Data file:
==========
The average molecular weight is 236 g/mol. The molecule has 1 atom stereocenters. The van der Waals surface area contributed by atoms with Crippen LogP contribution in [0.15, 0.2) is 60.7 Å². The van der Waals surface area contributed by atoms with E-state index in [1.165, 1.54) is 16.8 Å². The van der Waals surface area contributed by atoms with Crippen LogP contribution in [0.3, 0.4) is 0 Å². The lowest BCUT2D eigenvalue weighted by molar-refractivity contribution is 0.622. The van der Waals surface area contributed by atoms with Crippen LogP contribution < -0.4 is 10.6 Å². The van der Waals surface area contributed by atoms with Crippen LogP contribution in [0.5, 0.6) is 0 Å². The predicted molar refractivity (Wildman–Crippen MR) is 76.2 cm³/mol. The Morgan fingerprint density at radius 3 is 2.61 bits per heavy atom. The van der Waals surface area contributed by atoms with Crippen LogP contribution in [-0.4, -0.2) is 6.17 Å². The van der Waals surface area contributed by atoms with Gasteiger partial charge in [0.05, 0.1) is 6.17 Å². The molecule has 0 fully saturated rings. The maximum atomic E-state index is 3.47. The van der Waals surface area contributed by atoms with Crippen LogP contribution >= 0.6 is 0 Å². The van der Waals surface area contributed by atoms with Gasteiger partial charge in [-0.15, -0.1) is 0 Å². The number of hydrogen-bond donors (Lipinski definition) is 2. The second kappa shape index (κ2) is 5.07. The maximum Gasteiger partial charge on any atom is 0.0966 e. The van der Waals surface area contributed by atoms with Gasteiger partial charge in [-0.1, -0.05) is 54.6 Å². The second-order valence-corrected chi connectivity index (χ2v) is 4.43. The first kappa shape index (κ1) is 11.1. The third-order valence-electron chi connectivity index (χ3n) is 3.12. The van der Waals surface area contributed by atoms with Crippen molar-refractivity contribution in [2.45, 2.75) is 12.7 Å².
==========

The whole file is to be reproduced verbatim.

The average molecular weight is 236 g/mol. The molecule has 1 atom stereocenters. The van der Waals surface area contributed by atoms with Crippen LogP contribution in [0.15, 0.2) is 60.7 Å². The van der Waals surface area contributed by atoms with E-state index in [1.165, 1.54) is 16.8 Å². The van der Waals surface area contributed by atoms with Crippen LogP contribution in [0.3, 0.4) is 0 Å². The lowest BCUT2D eigenvalue weighted by molar-refractivity contribution is 0.622. The van der Waals surface area contributed by atoms with Crippen LogP contribution < -0.4 is 10.6 Å². The van der Waals surface area contributed by atoms with Crippen LogP contribution in [0.5, 0.6) is 0 Å². The predicted molar refractivity (Wildman–Crippen MR) is 76.2 cm³/mol. The Morgan fingerprint density at radius 3 is 2.61 bits per heavy atom. The van der Waals surface area contributed by atoms with Crippen LogP contribution in [-0.4, -0.2) is 6.17 Å². The van der Waals surface area contributed by atoms with Gasteiger partial charge in [0.05, 0.1) is 6.17 Å². The molecule has 0 fully saturated rings. The maximum atomic E-state index is 3.47. The van der Waals surface area contributed by atoms with Crippen LogP contribution >= 0.6 is 0 Å². The van der Waals surface area contributed by atoms with Gasteiger partial charge in [-0.15, -0.1) is 0 Å². The number of hydrogen-bond donors (Lipinski definition) is 2. The second kappa shape index (κ2) is 5.07. The maximum Gasteiger partial charge on any atom is 0.0966 e. The van der Waals surface area contributed by atoms with Gasteiger partial charge in [-0.1, -0.05) is 54.6 Å². The second-order valence-corrected chi connectivity index (χ2v) is 4.43. The first kappa shape index (κ1) is 11.1. The third-order valence-electron chi connectivity index (χ3n) is 3.12. The van der Waals surface area contributed by atoms with Crippen molar-refractivity contribution in [2.45, 2.75) is 12.7 Å².